I don’t know what to say….They were working earlier in the day…hmm. Try the EPA social media platform link..Maybe they were getting too much activity?

  5. Ridley Jack

     /  April 14, 2017

    The nasa march global tempartures are out 112 2nd warmest behind last year.

    • Maxwell Little

       /  April 14, 2017

      Only 2nd warmest? Must be the start of a cooling trend…

      (says people with no knowledge of statistics and a significant lack of common sense, i.e the U.S government of 2017)

      • No El Nino and we’re at +1.34 above 1880s averages for the month. That looks pretty bad.

        • Maxwell Little

           /  April 14, 2017

          Even if CO2 emissions dropped to near-zero immediately (as in Atmospheric levels stayed constant) we will probably hit at least +2 degrees by 2150 – it takes that long for the climate to stabilize after what is essentially a step change in the atmosphere. The heat-capacity of the oceans plus the timescale of albedo feedback makes the Earth’s climate an overdamped system – effects are not felt immediately and take up to several centuries to manifest. This is not stressed enough – we are already in for severe climate change. “Warming by 2100” is NOT the full story, especially as we move deeper into the century.

        • 410 ppm CO2 implies about 3 C warming over multi-century time scales. Add in the RF from other long lived gasses and the multi century warming probably hits 3.5 C. Earth System Sensitivity takes these effects into account. Carbon sink and source responses change this dynamic as well. The ESS horizon should probably be 500 years approximate and probably longer for full stabilization. Note the 10,000 year ice age to interglacial stabilization process. The 1 Century horizon is somewhat useful for policy planning. But it doesn’t tell the whole story by a long shot.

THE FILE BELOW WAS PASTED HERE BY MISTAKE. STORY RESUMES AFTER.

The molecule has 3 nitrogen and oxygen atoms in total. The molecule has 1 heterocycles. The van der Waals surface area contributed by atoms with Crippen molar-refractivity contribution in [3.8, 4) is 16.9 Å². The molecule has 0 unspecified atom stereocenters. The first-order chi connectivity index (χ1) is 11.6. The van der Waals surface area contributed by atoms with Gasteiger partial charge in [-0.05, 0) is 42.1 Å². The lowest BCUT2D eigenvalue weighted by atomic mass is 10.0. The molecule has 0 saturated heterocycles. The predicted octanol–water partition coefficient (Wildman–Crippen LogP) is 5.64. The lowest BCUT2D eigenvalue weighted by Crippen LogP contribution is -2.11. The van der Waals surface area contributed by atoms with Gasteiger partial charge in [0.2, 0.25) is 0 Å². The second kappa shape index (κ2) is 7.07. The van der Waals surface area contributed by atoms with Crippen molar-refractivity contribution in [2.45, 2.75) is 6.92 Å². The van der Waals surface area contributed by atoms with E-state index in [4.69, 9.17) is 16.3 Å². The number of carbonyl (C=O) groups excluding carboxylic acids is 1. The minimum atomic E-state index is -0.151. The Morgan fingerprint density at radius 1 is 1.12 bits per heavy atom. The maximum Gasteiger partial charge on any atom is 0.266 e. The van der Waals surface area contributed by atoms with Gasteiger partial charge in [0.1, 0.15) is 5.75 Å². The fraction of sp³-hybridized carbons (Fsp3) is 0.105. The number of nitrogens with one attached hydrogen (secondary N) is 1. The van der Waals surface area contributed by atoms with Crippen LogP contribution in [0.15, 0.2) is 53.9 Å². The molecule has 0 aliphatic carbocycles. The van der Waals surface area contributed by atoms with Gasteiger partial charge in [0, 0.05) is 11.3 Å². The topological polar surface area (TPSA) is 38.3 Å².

• Cate

           /  April 15, 2017

          “…..we’re at +1.34 above 1880s averages for the month.”

          Dear God, Robert. Sometimes, when you spell it out like that, it feels like a punch in the guts.

  6. Maxwell Little

     /  April 14, 2017

    3.5 degrees would be near-catastrophic for large portions of the world. I honestly doubt we will be able to keep atmospheric CO2e levels below ~550-600ppm – there is sadly too much inertia to reduce emissions that fast.

    I am hoping for solar-powered carbon capture plants – put a square kilometer of PV cells in the desert and make limestone or other carbonate rocks using endothermic chemical processes. We need to somehow accelerate silicate weathering and draw billions of tons out of the atmosphere. It might be the only way to avoid complete collapse.

    • The low hanging fruit is to rapidly replace fossil fuels with renewables. If we do this we could probably manage to limit peak CO2 to 450 ppm. After that, various forms of atmospheric carbon capture will be needed. The lower cost version is BECCS which is already operative at the pilot level and should at least be scaled to include all present ethanol, biomass energy, and biomass heat facilities. We need an economic incentive for atmospheric carbon removal to get there. Atmospheric carbon capture for use in materials, reforestation, and better land management are other processes that need to be explored and expanded. But it is absolutely critical that we limit the atmospheric carbon peak as much as possible. And the fastest path to that is direct energy replacement by renewables.

  7. Erik Frederiksen

     /  April 14, 2017

    The impacts we’re seeing now are occurring long before we’ve felt the full effects of bringing pre-industrial temperatures up 1 degree C due to things like the thermal inertia of the oceans and response time of the ice sheets.
    And we’re on track to triple pre-industrial levels of CO2 this century to around 800ppm, according to the MIT atmospheric physicist Kerry Emanuel.

    According to the IPCC that would give us a 5 percent chance of exceeding 6.75C.

    As Emanuel says in the article below:
    “the 5% high-end may be so consequential, in terms of outcome, as to be justifiably called catastrophic. It is vitally important that we convey this tail risk as well as the most probable outcomes.”

  1. Under the Arctic Dome — Brutish High Pressure System is Wrecking the Already Thinned Sea Ice | robertscribbler | GarryRogers Nature Conservation
  2. Climate Change This Week: CO2 Levels Zooming Faster, First Protest in Space, and More! | Climate Change Reports